Gordon, George (1637-1720) (DNB00)
|←Gordon, George (1643-1716)||Dictionary of National Biography, 1885-1900, Volume 22
Gordon, George (1637-1720)
|Gordon, George (1751-1793)→|
GORDON, GEORGE, first Earl of Aberdeen (1637–1720), born 3 Oct. 1637, was the second son of Sir John Gordon, bart. [q. v.], of Haddo, Aberdeenshire, by his wife Mary, daughter of William Forbes of Tolquhon in the same county. He was at school in Old Aberdeen on 19 July 1644, when his father met his death on an Edinburgh scaffold at the hands of the covenanters, and his father's property was confiscated. He graduated M.A. at King's College, Aberdeen, in 1658, the best scholar of his year. His professor, Dr. John Strachan (a very learned man, who afterwards 'went abroad, and turned popish'), 'unable to live with the covenanters,' demitted office, recommending his pupil as his successor, and Gordon was accordingly 'admitted regent, i.e. professor, the next day after he was graduated Master of Arts.' He taught a class in the university for four years. His father's forfeiture was rescinded at the Restoration, and he was no longer dependent on his professorship. In 1663 he threw up his appointment and studied law. He was on the continent studying when in March 1667 his elder brother, Sir John, died without male issue, and the baronetcy and estate devolved on him. Next year (February 1668) Gordon was admitted an advocate at Edinburgh. He practised with growing reputation, but although he had abundance of clients, and many of them 'persons of the first rank in the nation,' he took no fees (Crawfurd, Lives of Officers of State). In later life he did not escape the charge of covetousness, and even of rapacity. Elected (1669) a commissioner for the shire of Aberdeen to the Scottish parliament, Gordon signalised himself by his opposition to a proposal made in the king's letter for a union of the Scottish and English parliaments. He pointed out that in the event of the family of James VI dying out, the succession to the two crowns would devolve on different persons. Sir George continued to sit in the sessions of 1670, 1672, 1673, and the Convention of Estates, 1678. In the latter year (11 Nov.) he was nominated of the king's privy council for Scotland, and in 1680 was raised to the Scottish bench with the title of Lord Haddo. When the Duke of York (afterwards James II) succeeded Lauderdale as governor of Scotland, Haddo became one of his chief advisers, and probably contributed something to the success of an administration which Burnet admits was at first both moderate and just. At the opening of the parliament of 1681 Gordon was one of the lords of the articles, and through its whole course was a leading speaker on the government side. The same year, on the resignation of Sir James Dalrymple of Stair [q. v.], consequent on his refusal of 'the test,' Haddo was promoted to be president of the court of session (14 Oct. 1681). A higher dignity still, the chancellorship of Scotland, vacant by the death of John Leslie, duke of Rothes [q. v.], was reserved for him, but the appointment of one not of noble birth was likely to be unpopular with the Scottish peers, and it was not intended to be made public till the Duke of York's return from London, where Haddo had joined him. However, on their voyage north they were shipwrecked off Yarmouth, and Haddo falling into the sea in an attempt to leap from the ship into the boat, James called out, 'Save my chancellor,' thus intimating how the dignity had been disposed of. On their reaching Edinburgh, James laid before the council the king's letter, dated 1 May 1682, appointing Haddo lord high chancellor of Scotland, and shortly afterwards (30 Nov. 1682) he was raised to the Scottish peerage as Earl of Aberdeen, Viscount Formartine, Lord Haddo, Methlic, Tarves, and Kellie. He was also appointed sheriff-principal of the shires of Aberdeen and Midlothian. His administration was firm, not to say severe. 'All people saw,' says Burnet, 'that they must either conform'(to the established episcopacy) 'or be quite undone. The chancellor laid down a method for proceeding against all offenders punctually, and the treasurer [Queensberry] was as rigorous in ordering all fines to be paid.' The parish churches were better filled than they had been since the re-establishment of prelacy. But Aberdeen was not severe enough for those who employed him. He saw, says Burnet perhaps unfairly, that he was losing favour at court, and 'intended to recover himself a little with the people; so he resolved for the future to keep to the law, and not to go beyond it.' He would not hear of a proposal by the privy council to stretch the law so as to make husbands and fathers answerable by fine or imprisonment for their wives and daughters attending conventicles. Charles II accordingly dismissed him, and on 23 June 1684 gave the chancellorship to Drummond, fourth earl of Perth [q. v.] Aberdeen by this time had grown very rich: he had made much out of the fine imposed on Charles Maitland of Haltoun, the brother and heir of Lauderdale. In 1683 he bought 'lands, fishings, and tenements in Aberdeen to a large extent,' and he much increased his ancestral property. Though out of office he continued to take an active part in the Scottish parliaments of 1685 and 1686; but after the landing of the Prince of Orange he retired to the country, nor did he emerge from his seclusion till after the accession of Queen Anne, when for the first time he took the oaths to the revolution government. Unlike many of his party, and much to the disgust of Lockhart, he supported in 1705-6 the treaty of union. This was his last public act. He died at Kellie on 20 April 1720, aged 82. He married, while yet Sir George Gordon, Anne, eldest daughter of George Lockhart of Torbrecks, and by her had two sons and four daughters. Of his sons, the elder, George, lord Haddo, died in the lifetime of his father; the younger, William, became second earl of Aberdeen. To a love affair of his old age has been referred the humorous song 'Cauld Kail in Aberdeen' (R. Chambers, Songs of Scotland prior to Burns).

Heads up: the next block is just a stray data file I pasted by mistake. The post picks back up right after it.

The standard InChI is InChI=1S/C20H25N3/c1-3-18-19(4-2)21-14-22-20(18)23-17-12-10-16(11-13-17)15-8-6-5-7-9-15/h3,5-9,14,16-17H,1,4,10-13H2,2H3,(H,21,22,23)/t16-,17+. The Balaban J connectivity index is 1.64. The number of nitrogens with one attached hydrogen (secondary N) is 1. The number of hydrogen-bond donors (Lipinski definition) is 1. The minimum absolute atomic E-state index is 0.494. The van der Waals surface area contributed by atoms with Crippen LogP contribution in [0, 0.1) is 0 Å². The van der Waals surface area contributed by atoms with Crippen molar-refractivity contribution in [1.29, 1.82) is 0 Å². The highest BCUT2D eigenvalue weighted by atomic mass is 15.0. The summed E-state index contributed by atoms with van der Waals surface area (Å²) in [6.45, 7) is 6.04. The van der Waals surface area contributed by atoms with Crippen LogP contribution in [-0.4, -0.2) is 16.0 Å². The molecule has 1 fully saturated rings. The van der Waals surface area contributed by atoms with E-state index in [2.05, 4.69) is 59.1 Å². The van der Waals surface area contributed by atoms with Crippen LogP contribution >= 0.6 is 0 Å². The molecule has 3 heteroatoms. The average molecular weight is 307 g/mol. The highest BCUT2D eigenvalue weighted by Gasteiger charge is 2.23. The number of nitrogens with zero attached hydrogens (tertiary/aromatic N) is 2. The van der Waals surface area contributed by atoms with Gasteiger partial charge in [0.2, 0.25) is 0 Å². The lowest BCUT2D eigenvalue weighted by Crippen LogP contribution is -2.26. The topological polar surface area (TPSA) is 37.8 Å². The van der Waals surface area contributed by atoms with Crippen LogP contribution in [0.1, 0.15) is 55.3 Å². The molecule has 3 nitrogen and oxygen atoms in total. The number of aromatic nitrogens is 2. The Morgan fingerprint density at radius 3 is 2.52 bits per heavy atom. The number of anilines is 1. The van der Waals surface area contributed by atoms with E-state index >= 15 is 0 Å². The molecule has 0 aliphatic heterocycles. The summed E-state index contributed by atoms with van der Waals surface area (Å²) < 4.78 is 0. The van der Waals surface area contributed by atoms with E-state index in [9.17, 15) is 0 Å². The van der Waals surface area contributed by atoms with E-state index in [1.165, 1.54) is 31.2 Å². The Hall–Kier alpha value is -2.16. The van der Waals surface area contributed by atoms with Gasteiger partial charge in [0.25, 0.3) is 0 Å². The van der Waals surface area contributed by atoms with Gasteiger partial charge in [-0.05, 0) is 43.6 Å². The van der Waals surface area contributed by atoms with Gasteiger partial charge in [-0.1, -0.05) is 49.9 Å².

In person Aberdeen was crooked; 'his want of a mine [mien]or deportment for that honourable office' was alleged against his appointment as chancellor; but he is described by Mackay as 'a fine orator, speaks slow but strong; he is very knowing in the laws and constitutions of his country, and is believed to be the solidest statesman in Scotland' (Mackay, Memoirs of the War, 1689-90).[The more important documents connected with his administration were either seized by his enemies at the time of his dismissal, or destroyed by himself; but a number of letters addressed to him, 1681-4, were published at Aberdeen for the Spalding Club in 1851, and a full memoir of him is given by way of introduction; Burnet; Lander's Historical Notices of Scottish Affairs; Crawfurd's Lives of the Officers of State; Wodrow; Kirkton's Secret and True History; Sir George Mackenzie's Memoirs of Affairs in Scotland; Aberdeen Burgh Records; Orem's Old Aberdeen; Records of the University and King's College, Aberdeen, &c.; Brunton and Haig's Senators of the College of Justice, pp. 408-10; Foster's Members of Parliament. Scotland, p. 151.]